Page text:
Industry, and the large companies that control it, needs to do its part, too. Along with installing state-of-the-art liners for manure lagoons and treating animal waste before applying it to fields, Valerie Baron, an NRDC attorney who works on agriculture and health issues, recommends that CAFOs monitor groundwater and soils in their surrounding area on a consistent basis. She also urges agricultural industries to consider a region’s geology when making their waste management plans.
“Human waste goes through extensive treatment. You don’t just flush your toilet and have it go into a stream,” says Baron. “The constituents of livestock wastes are very similar, and we should really be holding ourselves to the same high standard.”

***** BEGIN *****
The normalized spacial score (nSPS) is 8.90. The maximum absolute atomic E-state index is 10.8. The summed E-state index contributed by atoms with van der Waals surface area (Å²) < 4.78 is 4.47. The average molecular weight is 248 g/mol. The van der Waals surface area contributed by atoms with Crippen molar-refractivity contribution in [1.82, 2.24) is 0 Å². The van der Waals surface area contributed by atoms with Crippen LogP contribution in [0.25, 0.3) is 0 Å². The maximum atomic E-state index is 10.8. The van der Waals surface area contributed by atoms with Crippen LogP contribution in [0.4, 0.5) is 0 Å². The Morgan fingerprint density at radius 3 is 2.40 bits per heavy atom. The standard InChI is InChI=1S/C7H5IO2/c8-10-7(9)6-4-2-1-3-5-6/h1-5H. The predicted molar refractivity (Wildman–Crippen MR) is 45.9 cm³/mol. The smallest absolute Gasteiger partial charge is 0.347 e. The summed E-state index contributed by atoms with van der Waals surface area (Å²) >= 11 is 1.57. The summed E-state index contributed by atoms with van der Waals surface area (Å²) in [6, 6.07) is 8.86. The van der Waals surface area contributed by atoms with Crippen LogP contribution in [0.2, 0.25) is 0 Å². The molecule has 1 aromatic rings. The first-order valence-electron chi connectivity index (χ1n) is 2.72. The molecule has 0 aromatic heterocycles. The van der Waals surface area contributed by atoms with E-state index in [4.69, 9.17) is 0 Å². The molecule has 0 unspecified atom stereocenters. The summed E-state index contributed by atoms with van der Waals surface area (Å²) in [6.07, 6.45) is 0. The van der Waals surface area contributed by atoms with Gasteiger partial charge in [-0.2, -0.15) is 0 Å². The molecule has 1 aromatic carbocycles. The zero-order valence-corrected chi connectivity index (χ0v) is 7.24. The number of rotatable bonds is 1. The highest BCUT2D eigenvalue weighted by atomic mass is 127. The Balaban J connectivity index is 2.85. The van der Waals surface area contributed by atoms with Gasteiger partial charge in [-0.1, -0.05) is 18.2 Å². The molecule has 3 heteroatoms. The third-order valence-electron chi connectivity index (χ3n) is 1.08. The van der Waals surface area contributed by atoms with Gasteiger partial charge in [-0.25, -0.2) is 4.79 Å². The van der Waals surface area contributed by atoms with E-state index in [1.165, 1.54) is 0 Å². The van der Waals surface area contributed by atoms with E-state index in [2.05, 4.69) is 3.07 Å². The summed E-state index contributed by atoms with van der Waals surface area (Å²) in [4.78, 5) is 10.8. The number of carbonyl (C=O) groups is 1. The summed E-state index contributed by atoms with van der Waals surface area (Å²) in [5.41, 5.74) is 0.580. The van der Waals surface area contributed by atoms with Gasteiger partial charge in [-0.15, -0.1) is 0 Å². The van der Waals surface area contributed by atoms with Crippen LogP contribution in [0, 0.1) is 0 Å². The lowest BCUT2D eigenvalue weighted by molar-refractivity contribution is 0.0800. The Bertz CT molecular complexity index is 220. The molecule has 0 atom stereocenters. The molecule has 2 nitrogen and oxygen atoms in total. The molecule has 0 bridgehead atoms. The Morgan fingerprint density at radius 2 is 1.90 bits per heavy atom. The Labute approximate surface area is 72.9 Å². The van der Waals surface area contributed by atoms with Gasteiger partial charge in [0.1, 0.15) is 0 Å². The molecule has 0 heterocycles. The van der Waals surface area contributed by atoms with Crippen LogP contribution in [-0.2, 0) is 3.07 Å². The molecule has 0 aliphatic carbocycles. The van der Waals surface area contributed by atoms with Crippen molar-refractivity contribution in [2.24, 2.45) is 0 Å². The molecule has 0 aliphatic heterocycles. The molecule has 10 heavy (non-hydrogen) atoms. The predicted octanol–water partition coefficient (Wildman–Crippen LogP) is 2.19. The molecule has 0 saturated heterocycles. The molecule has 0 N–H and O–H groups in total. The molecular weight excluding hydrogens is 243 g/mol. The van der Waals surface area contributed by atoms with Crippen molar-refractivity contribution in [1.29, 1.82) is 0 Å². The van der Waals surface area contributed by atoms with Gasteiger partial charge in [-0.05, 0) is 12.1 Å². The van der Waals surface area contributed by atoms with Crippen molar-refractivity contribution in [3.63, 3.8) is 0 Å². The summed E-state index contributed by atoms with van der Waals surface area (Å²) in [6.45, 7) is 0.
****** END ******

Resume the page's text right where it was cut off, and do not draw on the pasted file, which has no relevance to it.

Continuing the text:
In the meantime, too many Wisconsinites are navigating their daily lives without running water they can trust. Stoltz recently spent $1,500 of her own money to install a water filtration system for her kitchen faucet. The water in the rest of her house, however, remains unpotable. Stoltz, who stays busy during retirement running a breeding facility for pugs and Brussels Griffons, lugs buckets of water from her kitchen to the dog run every morning. She worries about her home’s nitrate levels going above 30 milligrams, an amount the kitchen filter can’t handle. In the summer, a crop-dusting plane buzzes directly over her roof. It’s on its way to the Wysocki-managed field across the street.